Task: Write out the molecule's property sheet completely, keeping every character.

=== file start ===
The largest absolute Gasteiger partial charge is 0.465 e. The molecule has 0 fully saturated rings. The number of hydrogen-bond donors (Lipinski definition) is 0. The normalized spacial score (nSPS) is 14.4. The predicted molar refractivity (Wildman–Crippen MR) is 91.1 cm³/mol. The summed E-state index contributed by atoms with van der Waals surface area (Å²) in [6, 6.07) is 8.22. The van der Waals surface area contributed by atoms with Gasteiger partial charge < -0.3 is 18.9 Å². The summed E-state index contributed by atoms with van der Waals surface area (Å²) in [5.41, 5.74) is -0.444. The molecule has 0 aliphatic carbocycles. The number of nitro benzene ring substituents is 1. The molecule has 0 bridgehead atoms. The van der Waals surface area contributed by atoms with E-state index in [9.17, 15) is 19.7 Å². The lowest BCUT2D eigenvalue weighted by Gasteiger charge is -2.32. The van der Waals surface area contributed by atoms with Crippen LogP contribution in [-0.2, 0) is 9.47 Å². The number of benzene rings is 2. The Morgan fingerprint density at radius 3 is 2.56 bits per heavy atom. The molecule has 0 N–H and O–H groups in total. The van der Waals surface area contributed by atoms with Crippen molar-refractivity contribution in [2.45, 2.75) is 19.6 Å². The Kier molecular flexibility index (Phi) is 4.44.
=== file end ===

The largest absolute Gasteiger partial charge is 0.465 e. The molecule has 0 fully saturated rings. The number of hydrogen-bond donors (Lipinski definition) is 0. The normalized spacial score (nSPS) is 14.4. The predicted molar refractivity (Wildman–Crippen MR) is 91.1 cm³/mol. The summed E-state index contributed by atoms with van der Waals surface area (Å²) in [6, 6.07) is 8.22. The van der Waals surface area contributed by atoms with Gasteiger partial charge < -0.3 is 18.9 Å². The summed E-state index contributed by atoms with van der Waals surface area (Å²) in [5.41, 5.74) is -0.444. The molecule has 0 aliphatic carbocycles. The number of nitro benzene ring substituents is 1. The molecule has 0 bridgehead atoms. The van der Waals surface area contributed by atoms with E-state index in [9.17, 15) is 19.7 Å². The lowest BCUT2D eigenvalue weighted by Gasteiger charge is -2.32. The van der Waals surface area contributed by atoms with Crippen LogP contribution in [-0.2, 0) is 9.47 Å². The number of benzene rings is 2. The Morgan fingerprint density at radius 3 is 2.56 bits per heavy atom. The molecule has 0 N–H and O–H groups in total. The van der Waals surface area contributed by atoms with Crippen molar-refractivity contribution in [2.45, 2.75) is 19.6 Å². The Kier molecular flexibility index (Phi) is 4.44.